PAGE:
She later told me that our correspondence kept her sane in Antarctica's surreal conditions.This summer I'll either move in with her or move to Beirut or Erbil while I work on my dissertation.If she goes back to the ice this year I'll take a short-term contract with an aid organization in the Middle East and we'll meet up afterwards. We kept in touch via letters and the phone when I was in port in Seattle and via Ham Radio while underway.
I was on the I met Zorig in the summer of 2014 while on a trip to Mongolia with my father.
We toured parts of the country and capital for two weeks, then went on a one week fly-fishing trip in a northern province. After only six days together, Zorig said, "I love you," to me at the airport as I departed.
I thought the man was crazy—as we had hardly begun to know one another and had only shared some stolen kisses in the wee hours of the night.
readers about one of the most fraught kind of relationships—the long distance kind, or LDRs.
We assumed we'd get 50 or so responses, and maybe we'd pick a few stories to highlight. The results were incredible—and fill the interactive map above.
People conducted relationships from the ends of the earth, spanning years and ostensibly filling whole hard drives with video chats and text messages.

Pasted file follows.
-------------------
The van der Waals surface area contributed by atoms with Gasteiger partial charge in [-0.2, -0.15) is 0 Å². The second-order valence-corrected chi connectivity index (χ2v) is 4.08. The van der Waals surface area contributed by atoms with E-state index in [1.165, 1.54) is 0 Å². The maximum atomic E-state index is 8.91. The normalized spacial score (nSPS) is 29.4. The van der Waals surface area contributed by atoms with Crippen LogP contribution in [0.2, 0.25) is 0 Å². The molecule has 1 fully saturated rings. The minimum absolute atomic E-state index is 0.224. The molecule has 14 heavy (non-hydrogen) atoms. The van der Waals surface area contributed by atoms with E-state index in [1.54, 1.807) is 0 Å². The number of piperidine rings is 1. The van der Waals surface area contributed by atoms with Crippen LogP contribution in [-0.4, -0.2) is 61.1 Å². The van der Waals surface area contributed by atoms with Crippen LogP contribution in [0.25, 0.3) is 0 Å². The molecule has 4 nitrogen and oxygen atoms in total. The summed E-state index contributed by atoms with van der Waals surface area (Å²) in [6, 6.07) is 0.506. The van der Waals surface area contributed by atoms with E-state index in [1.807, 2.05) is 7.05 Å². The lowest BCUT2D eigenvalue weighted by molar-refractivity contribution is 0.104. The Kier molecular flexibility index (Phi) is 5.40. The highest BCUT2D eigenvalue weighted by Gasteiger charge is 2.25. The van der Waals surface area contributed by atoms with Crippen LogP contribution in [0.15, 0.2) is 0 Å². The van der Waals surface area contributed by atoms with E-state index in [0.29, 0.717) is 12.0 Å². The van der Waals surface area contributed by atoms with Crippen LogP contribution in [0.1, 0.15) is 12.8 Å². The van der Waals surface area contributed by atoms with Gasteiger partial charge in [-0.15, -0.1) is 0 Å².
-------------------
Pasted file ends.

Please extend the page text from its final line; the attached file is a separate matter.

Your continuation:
The reasons for the geographical spread were manifold, and many people reported being continents apart for years.
Here are some of the more surprising findings: I was living in NY when I got an Ok Cupid message from someone in Denver, even though my searches were set to the NY metro area only. Queens counts as a LDR.) Her profile said she works outside the US October through March, and her photos included a lot of ice and snow.
One photo showed her posing next to a gigantic seal, and the caption said, "Near Mc Murdo Station." I Googled, then wrote back and asked, "Do you really work in Antarctica? Over the next six months, we exchanged long emails and asked each other the 36 questions that that article claims create intimacy between strangers.
She told me all about life on the ice and I told her all about my own weird life.
When I found out her name and googled her, the search results said someone with that name does work in Mc Murdo, and that her hobbies include motorcycles, skydiving, scuba diving, surfing and skiing. To prove that she was real, she sent me a series of postcards, letters and gifts with Antarctica postmarks.